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Study: Masks no more confusing to children than sunglasses

Researchers found the children's ability to read common emotions not greatly affected by eye or mouth coverings.

Polka dot mask covering
(Mayo Clinic News Network photo)

ROCHESTER, Minn. -- When it comes to infering common emotions like sadness, anger and fear, the sight of a surgical masked face poses no additional burdens to children than the sight of one wearing sunglasses.

That's the finding of a 2020-centric new study from the University of Wisconsin published this month in the journal PLOS One.

"We have gotten a lot of questions over the last several months over how mask-wearing is going to affect children's development," says Dr. Ashley Ruba, a postdoctoral researcher in UW-Madison's Child Emotion Lab and lead author on the paper.

Ashley Ruba, Ph D. has studied the ability for children to read emotional expressions on masked faces. Submitted photo.


"It's a question a lot of researchers who study emotions have been looking at recently: can kids still read other people's emotions ... what is mask wearing going to do to that?"

An inability to read emotions can pose problems on the playground, in the classroom, and later in life, as childhood is a critical period for children to hone this valuable skill.

Seeking answers, the authors recruited 81 children aged 7-13 from after-school programs near Madison, then showed them standardized images of adults expressing sadness, anger and fear.

To set a point of reference for their skill in identifying emotions without any obstructions, the project first asked how well children understood the three moods when unmasked, offering them six labels to choose from.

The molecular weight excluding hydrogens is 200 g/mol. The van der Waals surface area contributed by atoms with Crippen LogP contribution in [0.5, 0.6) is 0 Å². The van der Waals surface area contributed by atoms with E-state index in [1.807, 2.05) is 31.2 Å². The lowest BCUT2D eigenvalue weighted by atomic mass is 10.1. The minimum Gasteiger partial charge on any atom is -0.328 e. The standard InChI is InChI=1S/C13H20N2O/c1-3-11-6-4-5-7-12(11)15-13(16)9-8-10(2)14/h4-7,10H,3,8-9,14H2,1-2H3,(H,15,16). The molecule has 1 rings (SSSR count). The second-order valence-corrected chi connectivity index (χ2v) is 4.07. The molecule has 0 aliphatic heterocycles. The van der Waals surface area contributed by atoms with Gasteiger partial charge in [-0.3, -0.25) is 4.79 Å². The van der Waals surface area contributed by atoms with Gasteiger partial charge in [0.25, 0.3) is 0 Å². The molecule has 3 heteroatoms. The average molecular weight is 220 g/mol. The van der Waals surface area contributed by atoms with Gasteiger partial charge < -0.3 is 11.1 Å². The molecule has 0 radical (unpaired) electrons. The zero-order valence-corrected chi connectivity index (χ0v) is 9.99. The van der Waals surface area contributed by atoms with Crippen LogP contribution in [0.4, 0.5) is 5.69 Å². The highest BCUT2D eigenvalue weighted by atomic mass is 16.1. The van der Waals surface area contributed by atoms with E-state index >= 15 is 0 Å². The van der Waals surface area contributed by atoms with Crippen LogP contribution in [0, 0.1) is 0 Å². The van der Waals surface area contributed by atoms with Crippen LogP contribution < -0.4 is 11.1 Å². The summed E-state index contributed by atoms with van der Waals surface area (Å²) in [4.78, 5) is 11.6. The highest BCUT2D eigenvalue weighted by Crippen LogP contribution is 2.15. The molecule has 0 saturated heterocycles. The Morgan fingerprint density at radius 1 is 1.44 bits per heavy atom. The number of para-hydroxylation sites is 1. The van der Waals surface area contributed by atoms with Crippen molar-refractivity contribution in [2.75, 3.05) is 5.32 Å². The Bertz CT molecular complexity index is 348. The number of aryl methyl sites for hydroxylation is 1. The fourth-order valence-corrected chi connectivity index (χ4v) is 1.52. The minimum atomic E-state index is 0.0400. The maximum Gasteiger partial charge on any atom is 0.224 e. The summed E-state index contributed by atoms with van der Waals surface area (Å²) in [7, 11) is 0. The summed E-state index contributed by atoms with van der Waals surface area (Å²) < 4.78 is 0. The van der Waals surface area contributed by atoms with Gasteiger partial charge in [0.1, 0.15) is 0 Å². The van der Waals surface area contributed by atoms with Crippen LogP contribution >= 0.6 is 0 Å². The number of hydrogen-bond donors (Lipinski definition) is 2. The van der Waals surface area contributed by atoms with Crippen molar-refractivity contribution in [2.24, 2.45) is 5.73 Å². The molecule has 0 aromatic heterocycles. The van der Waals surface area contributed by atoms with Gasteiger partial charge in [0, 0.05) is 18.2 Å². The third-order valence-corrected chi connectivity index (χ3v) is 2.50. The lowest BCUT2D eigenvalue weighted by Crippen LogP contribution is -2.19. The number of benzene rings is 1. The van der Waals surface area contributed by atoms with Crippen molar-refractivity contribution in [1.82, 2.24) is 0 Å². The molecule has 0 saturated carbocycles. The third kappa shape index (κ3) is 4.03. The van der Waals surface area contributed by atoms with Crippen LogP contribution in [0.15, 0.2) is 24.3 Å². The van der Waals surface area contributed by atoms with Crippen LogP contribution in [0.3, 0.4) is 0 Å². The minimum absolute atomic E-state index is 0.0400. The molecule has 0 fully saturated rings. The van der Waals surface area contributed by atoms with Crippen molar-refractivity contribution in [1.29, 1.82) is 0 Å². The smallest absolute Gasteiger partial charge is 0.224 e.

They found children chose the correct emotion 66% of the time, a ratio far above chance, which was 17%. In general, children are best with interpreting sadness, followed by anger, and then finally fear.

A second round of the experiment showed the children unmasked faces wearing sunglasses, and a third round showed the children masked faces, without sunglasses.

Masking had a specific effect on the ability to see fear -- it was often mislabeled as surprise -- whereas sad and angry faces could more easily be conveyed by eyes alone.

In general, however, while kids did less well when facing either shades or masks, the drop-off was generally equal between masks and sunglasses, while neither face-covering affected the task all that much.


Presented with masked faces, kids correctly identified sadness 28 percent of the time, anger 27 percent of the time and fear 18 percent of the time, all higher than chance.

"The overall effect of face coverings on accuracy," the authors wrote about both masks and sunglasses, "was relatively small."

"If they can determine emotions with either the eyes or the mouth blocked from view, that means you just need one channel of information to come through," said Dr. Leslie Sim, a clinical child psychologist at Mayo Clinic. "It's like when you listen to music and one channel is out on the headphones, you can still tell what the song is."

"Kids aren't completely perfect," said Ruba, "but kids were doing above chance on all the groups.

"Most importantly, their accuracy didn't differ from when they were wearing sunglasses and the faces were wearing masks.

"Kids are obviously seeing people wearing sunglasses all the time, and this hasn't had any long-lasting impairments on their emotional development, as far as we know."

Some researchers still worry that children might be affected other losses this year -- like the sight of happy faces. But a year of seeing masks, according to the PLOS One paper, likely won't do anything more than an ordinary block of childhood spent watching grown-ups in Ray-Bans.

"I've been doing research in this field for 10 years now," Ruba says. "Every time I predicted that kids couldn't do something, or that it would be hard for them, they've always surprised me. In some ways I've learned not to underestimate babies or children because they are quite smart and resilient."



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